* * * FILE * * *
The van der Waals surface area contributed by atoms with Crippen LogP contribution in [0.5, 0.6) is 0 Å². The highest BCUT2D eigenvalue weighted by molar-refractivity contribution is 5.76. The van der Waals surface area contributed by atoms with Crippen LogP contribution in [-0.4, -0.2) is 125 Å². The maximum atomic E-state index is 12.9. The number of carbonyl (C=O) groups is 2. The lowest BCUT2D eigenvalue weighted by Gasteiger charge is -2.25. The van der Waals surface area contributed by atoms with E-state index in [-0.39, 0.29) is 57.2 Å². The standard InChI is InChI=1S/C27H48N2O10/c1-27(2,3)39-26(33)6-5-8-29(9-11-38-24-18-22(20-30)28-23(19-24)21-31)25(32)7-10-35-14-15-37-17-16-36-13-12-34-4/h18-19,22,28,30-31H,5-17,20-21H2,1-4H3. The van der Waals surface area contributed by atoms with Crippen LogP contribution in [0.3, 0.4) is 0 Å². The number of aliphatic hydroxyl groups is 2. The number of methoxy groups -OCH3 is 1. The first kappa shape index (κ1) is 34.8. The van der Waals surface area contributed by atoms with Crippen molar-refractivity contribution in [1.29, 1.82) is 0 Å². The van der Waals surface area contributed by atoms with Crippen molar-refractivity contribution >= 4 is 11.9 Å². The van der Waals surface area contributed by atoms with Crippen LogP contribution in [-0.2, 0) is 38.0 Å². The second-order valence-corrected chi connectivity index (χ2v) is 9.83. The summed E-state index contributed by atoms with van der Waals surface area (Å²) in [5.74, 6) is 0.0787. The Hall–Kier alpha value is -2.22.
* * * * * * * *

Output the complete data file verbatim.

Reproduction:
The van der Waals surface area contributed by atoms with Crippen LogP contribution in [0.5, 0.6) is 0 Å². The highest BCUT2D eigenvalue weighted by molar-refractivity contribution is 5.76. The van der Waals surface area contributed by atoms with Crippen LogP contribution in [-0.4, -0.2) is 125 Å². The maximum atomic E-state index is 12.9. The number of carbonyl (C=O) groups is 2. The lowest BCUT2D eigenvalue weighted by Gasteiger charge is -2.25. The van der Waals surface area contributed by atoms with E-state index in [-0.39, 0.29) is 57.2 Å². The standard InChI is InChI=1S/C27H48N2O10/c1-27(2,3)39-26(33)6-5-8-29(9-11-38-24-18-22(20-30)28-23(19-24)21-31)25(32)7-10-35-14-15-37-17-16-36-13-12-34-4/h18-19,22,28,30-31H,5-17,20-21H2,1-4H3. The van der Waals surface area contributed by atoms with Crippen LogP contribution in [0.3, 0.4) is 0 Å². The number of aliphatic hydroxyl groups is 2. The number of methoxy groups -OCH3 is 1. The first kappa shape index (κ1) is 34.8. The van der Waals surface area contributed by atoms with Crippen molar-refractivity contribution in [1.29, 1.82) is 0 Å². The van der Waals surface area contributed by atoms with Crippen molar-refractivity contribution >= 4 is 11.9 Å². The van der Waals surface area contributed by atoms with Crippen LogP contribution in [-0.2, 0) is 38.0 Å². The second-order valence-corrected chi connectivity index (χ2v) is 9.83. The summed E-state index contributed by atoms with van der Waals surface area (Å²) in [5.74, 6) is 0.0787. The Hall–Kier alpha value is -2.22.